Thursday, November 05, 2009

Typing accents and special symbols on Linux

It's called power typing. I'm running Xubuntu, but this should work on Gnome (especially) and KDE alike, and possibly any Debian/Ubuntu-derived distribution.

To use accents, forward, e.g. 'dijó Dios, sea la luz', or backward, e.g. 'à', tildes, e.g. 'ñ', etc., one types that figure before the letter upon which it is to go, but something else must be enabled, an international keyboard: my system's default is 'US', but going into the 'Layout' tab under 'Keyboard' under 'Settings' in the system menu permits a change to 'US Intl'; be warned, however, that on my system two 'Intl' options were found: one which is 'US altgr-intl', which you will not want, and the other without 'altgr-' in the name. Note that when you type like this, the mark preceding the letter upon which it goes will not appear when you've entered it: it appears with the letter to which it belongs only after the whole combination

useful yet tricky

More than just such special marks, which really by the computer are considered part of the character, not just an addition, (e.g. ñ is 'n-yay', though that's cheating since Spanish itself considers that one letter for having its own sound: on a computer the regular letter with the mark is overall a 'special character'), other special characters become possible using this keyboard layout.

The right-side 'alt' key, on this layout, becomes useless for its normal functions: using Firefox, for instance, one can no longer hit that and forward and back, but must use the left-side alt key; this is because this layout re-designates the key for the purpose of the international characters, and also so you may actually enter ' marks and such: by pressing that right alt key and simultaneously pressing the apostrophe key (which is what is used for the forward accent; the upper-left corner has the back-accent and tilde) one gets not an accent, but an apostrophe (similarly on the back-accent and tilde key, the latter which is selected using shift like any other superfigure on a keyboard, followed by the letter it should be combined with, or by itself using the right alt key in combination with shift all pressed simultaneously with the key upon which tilde is the superfigure).

As for special characters, press any key in combination with the right alt key to obtain one, at least for those which will produce it, for a taste:


Which are the following keys in tandem with that alt:


As you can see, f, g,h,j and ' produce only normal characters, the last of which you knew as aforementioned above; the last row of keys (z,x,c,v,b,n,m,,,.,/) inputs:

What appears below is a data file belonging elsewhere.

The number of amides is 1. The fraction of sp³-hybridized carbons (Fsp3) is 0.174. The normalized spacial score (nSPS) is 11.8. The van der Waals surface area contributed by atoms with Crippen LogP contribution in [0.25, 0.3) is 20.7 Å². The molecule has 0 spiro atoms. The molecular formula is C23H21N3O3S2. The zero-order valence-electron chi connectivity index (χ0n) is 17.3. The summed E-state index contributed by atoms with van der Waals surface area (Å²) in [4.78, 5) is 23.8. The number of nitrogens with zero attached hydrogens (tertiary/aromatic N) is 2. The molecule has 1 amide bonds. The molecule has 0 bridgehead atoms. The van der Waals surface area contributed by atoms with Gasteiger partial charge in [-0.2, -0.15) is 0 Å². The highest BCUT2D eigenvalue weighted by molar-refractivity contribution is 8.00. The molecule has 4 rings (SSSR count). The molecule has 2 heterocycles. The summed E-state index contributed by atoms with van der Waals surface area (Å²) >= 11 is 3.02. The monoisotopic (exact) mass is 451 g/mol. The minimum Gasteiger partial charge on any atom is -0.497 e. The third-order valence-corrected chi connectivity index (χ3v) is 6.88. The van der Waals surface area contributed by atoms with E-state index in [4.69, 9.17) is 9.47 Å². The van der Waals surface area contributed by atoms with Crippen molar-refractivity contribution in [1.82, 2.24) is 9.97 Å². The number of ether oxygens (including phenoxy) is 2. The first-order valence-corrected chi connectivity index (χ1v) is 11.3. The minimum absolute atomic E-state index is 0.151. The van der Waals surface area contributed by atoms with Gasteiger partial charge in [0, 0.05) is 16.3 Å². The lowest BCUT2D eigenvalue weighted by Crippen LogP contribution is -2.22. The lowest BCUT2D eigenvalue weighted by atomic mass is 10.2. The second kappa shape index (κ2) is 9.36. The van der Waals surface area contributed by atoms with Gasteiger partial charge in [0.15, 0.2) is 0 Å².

And don't forget to try adding shift to any of these combos, e.g. with that last row one gets:

ÆX¢VBѵÇ˙ ̉

And it's worth mention, that the ˙ figure is itself a mark to be combined with other figures, used in ancient Greek and who knows what other languages (in that particular one as a period), e.g. ȧ, ḃ, ċ, etc., as is the ̉ figure, (right-alt + shift + ? all simultaneously and ? pressed one more time while still holding that alt and shift), e.g. ẻ, Ả, ̉

The wonderful part of all this is: it works in any application that runs on your Linux system. : )

Now if I can figure whether one can also combine marks! [ed. see below]

There are beyond these still more combinations for marks, possible with the international US keyboard, such as §, obtained by typing simultaneously shift+right alt + > + s (double-tapped).

Be wary, however, of this one issue: at times the system may assume a character belongs to one mode of writing or another, and change that in the app or system, such as suddenly wanting to operate from right to left (RTL), opposed to our left to right (LTR), though when Iǘe when IǘeuIǘueIǘuuIǘuIǘuIǘuIǘuIǘuÏǘuIǘuIǘuIǘuIǘuIvúǘI¨ǘ !!!!! [ed. Ahhh, sweet accidents: forgetting momentarily that I'm typing on a layout requiring different behavior to type 'I've', I've discovered how to combine figures; it took me a few times re-typing 'I've' as 'Iǘe' in order to surmise it, but the way has become clear: it requires the desired marks to be input in correct order, in this case the quotation mark (shift + the apostrophe key, no right alt) must be input preceding the input of the apostrophe key (no alt, no shift), followed by the letter upon which those marks are to go, provided that letter is supported; I wanted to know this sort of thing for ancient Greek, which has combined accenting; these aren't important to you if you don't know about them, but are if you need them, such as ṹ--tilde and forward accent combined with a 'u'; the rule: forward and back accents (e.g. apostrophe or `) are input after the other mark]

ahem...though when I've encountered that behavior I was still able to type LTR, except punctuation marks were being placed left of the sentence....err... nevertheless RTL should come in handy for Semitic languages, and stumbling upon the functionality 'learned' me a few things. ;)

For some figures there are shortcuts. For example, instead of hitting apostrophe + u, right alt + u will give ú; in fact, this will work for any of the vowels, áéíóú, (which you may have caught above).



obtained by typing shift + " + [samke key as ", but NO RIGHT alt] + u

obtained by typin



shift + " + I or U

[how I was clued-in:]

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